James Proffitt: I have had my favorites over the years, though they they tend to fade with the advent of a next  favorite.  Currently, “June Pastoral” is my favorite.  The 17-line poem features berries, rain other quaint shit.  Perhaps the reason it remains my top pick is that Briar Cliff Review paired it with artwork and created a handsome poster for promotional purposes.

Geosi Gyasi: Do you remember your first piece of writing?

James Proffitt: My very first piece was a story I wrote in first grade, for no particular reason.  I illustrated it and gave it to my teacher and I think I must have been pretty proud of it.  My mother even saved it for years, and in fact, she may still have it in a box somewhere.  My first serious attempt at verse I remember well, but would definitely rather not talk about it.  It was a start, though.

Geosi Gyasi: What theme(s) do you often write on?

James Proffitt: I have found that stark reality works best for me, whether of a natural nature or delving into human relationships and activities. In my experience, I rarely do too well with success, happiness and the like.

Geosi Gyasi: How did you get your first piece of work published?

James Proffitt: My first piece poem published outside of school (high school) came when Mary Groneman, an instructor at the Cincinnati Art Academy, accepted a poem titled “Market Research.”  I was working for a market research firm at the time, and when my manager got wind of it, was excited and wanted to print it in the company newsletter.  Of course, after reading the poem, which did not rhyme and was not exactly a cheerful piece, tempered the manager’s desire to share it with others company-wide.  I guess that means it was a good poem.

Geosi Gyasi: Do you have any ritual you do before you sit down to write?

James Proffitt: No.  It just happens wherever, whenever.  For me, a ritual would mean that I have the ability to sit down and know what’s coming, or that I necessarily have the power to conjure words from thin air at a certain time or a certain place.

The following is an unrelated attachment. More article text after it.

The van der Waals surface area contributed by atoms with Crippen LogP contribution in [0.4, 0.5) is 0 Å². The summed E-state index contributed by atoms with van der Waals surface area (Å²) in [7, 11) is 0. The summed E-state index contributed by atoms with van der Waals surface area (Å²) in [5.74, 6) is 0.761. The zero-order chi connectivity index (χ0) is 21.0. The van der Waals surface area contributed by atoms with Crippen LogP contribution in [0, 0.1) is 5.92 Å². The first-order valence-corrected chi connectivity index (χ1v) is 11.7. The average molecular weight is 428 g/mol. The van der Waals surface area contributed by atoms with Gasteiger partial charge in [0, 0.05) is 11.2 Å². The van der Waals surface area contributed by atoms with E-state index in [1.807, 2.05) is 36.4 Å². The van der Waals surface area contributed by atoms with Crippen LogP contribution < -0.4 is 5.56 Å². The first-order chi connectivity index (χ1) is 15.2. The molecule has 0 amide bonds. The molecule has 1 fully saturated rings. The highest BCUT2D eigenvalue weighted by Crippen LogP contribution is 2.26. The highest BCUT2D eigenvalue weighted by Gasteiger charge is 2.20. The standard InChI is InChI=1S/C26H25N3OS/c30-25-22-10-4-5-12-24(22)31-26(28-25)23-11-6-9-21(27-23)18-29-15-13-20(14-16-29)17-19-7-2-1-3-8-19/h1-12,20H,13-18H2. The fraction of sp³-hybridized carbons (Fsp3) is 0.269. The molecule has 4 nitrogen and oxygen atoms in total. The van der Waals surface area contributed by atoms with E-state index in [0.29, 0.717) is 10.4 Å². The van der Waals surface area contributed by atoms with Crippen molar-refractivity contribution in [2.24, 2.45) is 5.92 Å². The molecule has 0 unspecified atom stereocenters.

Geosi Gyasi: Do you write love poems?

James Proffitt: Yes, though they are never the sweet dotings or the intense ramblings that often come to mind when thinking of love poems. And by the time I write them, the objects of my affection have long since parted.

Geosi Gyasi: What is the best response you’ve ever received from a fan of your work?

James Proffitt:  Over the years, I’ve received many responses, in many forms.  While emails and notes are nice, and appreciated, probably the most memorable interactions with an audience have come in personal words, that is, after a reading.  A firm, lingering two-handed shake, a brief conversation amid the din of a crowded room and the knowledge that one person, at least, was deeply moved and made it known.

Geosi Gyasi: What is the relevance of poetry?

James Proffitt: Today, it is as relevant to the same group of people as it always has been, over the centuries. Unfortunately, the group is a small one and I fear it will always be a small one.

Geosi Gyasi: Do you do poetry readings?

James Proffitt: It has been, over the years, a rare treat.  I have participated in a few informal slams, and won two, including one with a small cash prize.  I traveled to NYC twice for launch readings and recordings for Rattappallax, and will be traveling to Los Angeles this February for a Rattle reading.  I have never been one to take advantage of open mics, though I have attended my fair share.  In high school, I gave my first “reading,” having won a small scholarship for a poem I wrote.

Geosi Gyasi: What is the most boring part of writing?

James Proffitt:  For me, the most boring part is revision.  With poems, it’s not so bad because the sheer volume of words you’re working with is so much lower.  It simply seems to drone on for months, or years, lingering

Geosi Gyasi:  Do you want readers to like what you do?

James Proffitt: Of course, though personal satisfaction is probably the most important goal.  But by the same token, the more others appreciate a work, the more satisfying it becomes.

Geosi Gyasi: Are you an avid reader?

James Proffitt: Yes.  Although my life is hectic, and making a living eats up so much of my time, one of the most productive uses of time for me, as a writer, is reading.  Whether fiction, non-fiction, poetry, magazine articles or news, reading always leads to writing.

END.